Owned marketing

Ecommerce personalization: How (and why) to get started now + 12 real brand examples

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Table of contents

There’s nothing new about on-site personalization in ecommerce.

In fact, 33% of marketers in the U.S. dedicate 50% or more of their budget to it, according to Statista. And, 74% of ecommerce sites in the U.S. and UK are already using on-site personalization tactics as part of their conversion rate optimization strategy.

Great. So, how does an entrepreneur get up to speed so they can compete with the likes of their larger competitors?

Well, you start small and with what you’ve got, and the first thing you’ll need is data.

The most commonly used types of data for ecommerce personalization are, in order of the most used by ecommerce brands:

  1. Real-time behavioral data (i.e. targeting people dwelling on the shopping cart page): Used by 76% of brands
  2. Individual user profile data (i.e. using a Customer Data Platform or tool like Klaviyo): Used by 63% of brands
  3. Data ingested from other channels (i.e. targeting email subscribers––also a Kalviyo specialty): Used by 62% of brands 
  4. Cookie based historical data (i.e. new users versus returning users): Used by 62% of brands

The second thing you’ll need is a platform that collects that personal data, organizes it, and makes it usable for you and your team.

This means you’ll need a way to create those different on-site experiences for your customers based on their ethically collected data, i.e. Customer-First Data™. This is data customers have explicitly given you permission to use.

In all likelihood, you already have both of these things.

Now, you just need to learn how to use the data you’ve collected within your customer experience tool (Klaviyo is a good example of one) to launch personalized site experiences and measure results.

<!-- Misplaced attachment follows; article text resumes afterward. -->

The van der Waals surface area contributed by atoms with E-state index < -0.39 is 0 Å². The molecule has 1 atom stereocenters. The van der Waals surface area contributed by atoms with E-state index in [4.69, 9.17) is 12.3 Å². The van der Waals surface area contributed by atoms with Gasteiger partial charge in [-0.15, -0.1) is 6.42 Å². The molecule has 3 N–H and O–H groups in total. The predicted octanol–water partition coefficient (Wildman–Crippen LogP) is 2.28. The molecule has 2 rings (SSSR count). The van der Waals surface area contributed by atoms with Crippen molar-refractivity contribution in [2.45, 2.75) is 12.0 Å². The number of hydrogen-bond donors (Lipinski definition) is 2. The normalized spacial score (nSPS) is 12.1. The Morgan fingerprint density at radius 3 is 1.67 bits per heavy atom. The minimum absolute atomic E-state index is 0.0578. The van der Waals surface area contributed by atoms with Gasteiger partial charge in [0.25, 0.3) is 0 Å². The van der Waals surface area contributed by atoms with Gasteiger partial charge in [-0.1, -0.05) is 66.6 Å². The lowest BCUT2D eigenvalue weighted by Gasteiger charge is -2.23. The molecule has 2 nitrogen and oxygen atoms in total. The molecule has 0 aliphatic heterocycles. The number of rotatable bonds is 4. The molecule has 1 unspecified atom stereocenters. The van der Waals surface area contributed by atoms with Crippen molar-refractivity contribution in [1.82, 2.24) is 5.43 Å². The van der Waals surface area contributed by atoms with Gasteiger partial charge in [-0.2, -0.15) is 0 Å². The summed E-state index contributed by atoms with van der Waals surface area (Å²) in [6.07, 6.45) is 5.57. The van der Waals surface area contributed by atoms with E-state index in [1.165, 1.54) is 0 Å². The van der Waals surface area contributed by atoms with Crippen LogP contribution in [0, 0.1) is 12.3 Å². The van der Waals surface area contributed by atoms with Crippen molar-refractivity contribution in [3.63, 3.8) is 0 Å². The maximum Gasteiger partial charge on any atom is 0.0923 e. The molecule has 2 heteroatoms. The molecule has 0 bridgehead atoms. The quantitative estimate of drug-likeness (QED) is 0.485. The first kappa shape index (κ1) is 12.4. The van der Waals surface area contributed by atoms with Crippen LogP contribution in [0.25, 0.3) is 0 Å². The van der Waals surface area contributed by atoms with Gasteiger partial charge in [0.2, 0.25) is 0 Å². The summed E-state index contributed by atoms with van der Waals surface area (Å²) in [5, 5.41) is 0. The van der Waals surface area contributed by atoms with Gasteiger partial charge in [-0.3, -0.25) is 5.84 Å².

Let’s start from the beginning, though, to get you introduced to the concept (i.e. why does this even help conversion rate?) and then walk you through 16 different ecommerce personalization tactics you can start to use right now.

Your competitors won’t even see you coming. Let’s go.

What is ecommerce personalization?

There’s one thing that can separate an average online shopping experience from an outstanding one—and that’s ecommerce personalization.

Ecommerce personalization––or website personalization––is when you create different onsite experiences for different shoppers in order to make them more relevant and targeted to the individual’s specific interests and needs.

Ecommerce personalization is said to improve conversion rates and retention because 91% of consumers are more likely to shop with brands that recognize, remember, and provide relevant offers and recommendations to them. As a result on-site personalization can be a major differentiator between your brand and a competitor.

Technically, there are two ways to personalize your on site experience for shoppers:

  1. One-to-one personalization
  2. One-to-few personalization

Let’s take a look at each.

One-to-one ecommerce personalization example

When you take Function of Beauty’s hair care quiz, the site immediately personalizes, adding your name into the header. Instead of Function of Beauty, it becomes Function of Alex (that’s me!).